venerdì 31 ottobre 2014


All images © Erden Cantürk

mercoledì 29 ottobre 2014


Kazuyoshi Nomachi has always been a documentary photographer, since his first trip in the Sahara when he was twenty five years. In Africa was fascinated by the great outdoors and the strength of the people who live in such difficult environments. For over 40 years, around the theme "the prayer of the search for the sacred," he turned his attention to the most diverse traditional cultures which are the expression of the peoples who inhabit the lands harsher, to the four corners of the world. Nomachi was able to capture the spirituality that runs through the landscapes of unique and extraordinary beauty, where the portraits and human figures assume an absolute dignity and blend with the context in almost pictorial compositions, dominated by a dazzling light, real and transcendental at the same time.

Nomachi was born in Japan in 1946 in Kochi Prefecture. He studied at Kochi Technical High School and started taking photographs then as a teenager. In 1969 He studied photography under Takashi Kijima.
In 1971 he began his career as a freelance advertising photographer and in the next year he made his first trip to the Sahara where he was shocked to see the strong life of the people living under the harsh environment of the area. This made him to switch his career to photojournalism.
Through his long experience at the extreme dryness of the Sahara, he gained an inspiration from the Nile which was fostered as the theme, The Nile ever lasting water flow that never dry up while running through the dryness of the Sahara. With this theme, from 1980 he started his coverage of the White Nile from the Nile Delta up to its first drip of water at an iceberg in Uganda and up the Blue Nile to its origin at the highlands of Ethiopia. The coverage of the two flows allowed him to capture the images of the strength of the environment and the people of this vast region of Africa.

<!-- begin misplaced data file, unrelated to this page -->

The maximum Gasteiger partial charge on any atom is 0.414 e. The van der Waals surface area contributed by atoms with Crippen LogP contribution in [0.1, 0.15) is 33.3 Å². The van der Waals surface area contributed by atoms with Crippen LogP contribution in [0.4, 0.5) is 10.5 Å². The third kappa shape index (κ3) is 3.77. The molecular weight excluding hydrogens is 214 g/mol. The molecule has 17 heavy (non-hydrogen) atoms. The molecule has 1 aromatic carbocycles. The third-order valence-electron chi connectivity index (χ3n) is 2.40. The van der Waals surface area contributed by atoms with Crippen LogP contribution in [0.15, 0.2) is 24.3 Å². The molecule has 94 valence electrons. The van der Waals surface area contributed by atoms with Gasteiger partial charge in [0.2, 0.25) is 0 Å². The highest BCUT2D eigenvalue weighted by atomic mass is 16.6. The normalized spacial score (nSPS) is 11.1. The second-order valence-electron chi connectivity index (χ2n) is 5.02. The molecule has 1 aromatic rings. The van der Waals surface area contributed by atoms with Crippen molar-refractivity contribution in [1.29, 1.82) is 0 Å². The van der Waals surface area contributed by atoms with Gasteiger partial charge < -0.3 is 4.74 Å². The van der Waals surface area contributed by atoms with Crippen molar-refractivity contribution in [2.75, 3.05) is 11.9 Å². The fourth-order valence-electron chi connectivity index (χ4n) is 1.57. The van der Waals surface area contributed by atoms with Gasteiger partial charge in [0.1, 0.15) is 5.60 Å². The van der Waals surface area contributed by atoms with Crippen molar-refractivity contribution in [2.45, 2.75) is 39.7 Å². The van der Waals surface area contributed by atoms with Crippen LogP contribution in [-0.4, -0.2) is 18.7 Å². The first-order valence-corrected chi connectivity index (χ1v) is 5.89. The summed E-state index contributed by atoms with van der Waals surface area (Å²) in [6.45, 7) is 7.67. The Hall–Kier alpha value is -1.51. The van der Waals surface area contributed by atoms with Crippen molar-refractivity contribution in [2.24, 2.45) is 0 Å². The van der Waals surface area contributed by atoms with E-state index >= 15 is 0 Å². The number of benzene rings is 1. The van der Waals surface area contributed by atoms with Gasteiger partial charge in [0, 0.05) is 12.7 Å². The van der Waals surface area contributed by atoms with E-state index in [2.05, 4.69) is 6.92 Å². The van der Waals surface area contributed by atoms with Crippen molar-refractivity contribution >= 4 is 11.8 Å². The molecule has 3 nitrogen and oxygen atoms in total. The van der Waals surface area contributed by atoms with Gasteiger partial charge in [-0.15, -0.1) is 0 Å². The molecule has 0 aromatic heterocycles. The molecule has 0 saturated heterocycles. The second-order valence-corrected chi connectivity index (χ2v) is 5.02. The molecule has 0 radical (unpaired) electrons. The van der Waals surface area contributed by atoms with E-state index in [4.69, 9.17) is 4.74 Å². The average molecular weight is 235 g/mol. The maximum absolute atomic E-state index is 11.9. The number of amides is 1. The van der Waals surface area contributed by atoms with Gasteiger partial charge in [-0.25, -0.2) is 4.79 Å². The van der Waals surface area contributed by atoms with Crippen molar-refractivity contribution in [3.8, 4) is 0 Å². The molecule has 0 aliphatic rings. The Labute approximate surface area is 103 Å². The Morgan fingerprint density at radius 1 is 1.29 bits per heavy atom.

Since 1988 he turned his attention to Asia. With the occasion of his coverage of the western areas of China, he got attracted with the people living at the extreme altitude of Tibet and the Buddhism. This encounter led to his visit to almost whole area of Tibetan cultural zone and initiated his visit to the origins and the whole area of the sacred Ganges which is also the roots of Hinduism from 2004 to 2008.
From 1995 to 2000 Nomachi had access to the holiest city of Islam and travels for five years in Saudi Arabia, having the very opportunity to photograph the largest annual pilgrimage to Mecca and Medina. It had been the first to document so deep and wide the miraculous pilgrimage of over 2 million Muslims towards their holy city, Mecca. And from 2002, he visited the Andes highlands, Peru and Bolivia with a theme of the blending of the catholic belief with the Inca civilization. His visit to this area still continue since then.
Concentrated in 12 major anthological issues, his photographs have been published worldwide and appeared in major photo magazines, such as The National Geographic, GEO and Stern. The work carried out in the Sahara , along the Nile, in Ethiopia, Tibet and Arabia, have aroused great admiration over the years , even in Western countries and have won numerous awards, including the Annual Award of the Photographic Society of Japan in 1990 and 1997 and the Medal of Honor with Purple Ribbon in 2009.

All images © Kazuyoshi Nomachi


lunedì 27 ottobre 2014


Since 1994, Brazilian-born Valdir Cruz has taken photographs of the Yanomami Indians, a native tribe of both northern Brazil and remote regions of Venezuela whose lives and culture have been threatened by the encroachments of the modern world. Since the mid-1970’s, they have been devastated by disease and malnutrition caused by intruders into their isolated homelands. In hisFaces of the Rainforest photographs, his work is a mediator for this society, unseen by outside eyes, and gives a lasting voice to the Yanomami people.
Also available is his Waterfall Series — a striking collection of photographs from his newest book, O Caminho das Águas. Through this work, Cruz, who has been deeply affected by the slow disappearance of waterfalls and entire river landscapes in Brazil due to construction projects, expresses what he feels is his sacred responsibility to document the threatened beauty of what remains. Cruz has exhibited his photographs of South American indigenous peoples and the rainforest in galleries from Rio de Janeiro to New York City.

All images © Valdir Cruz 


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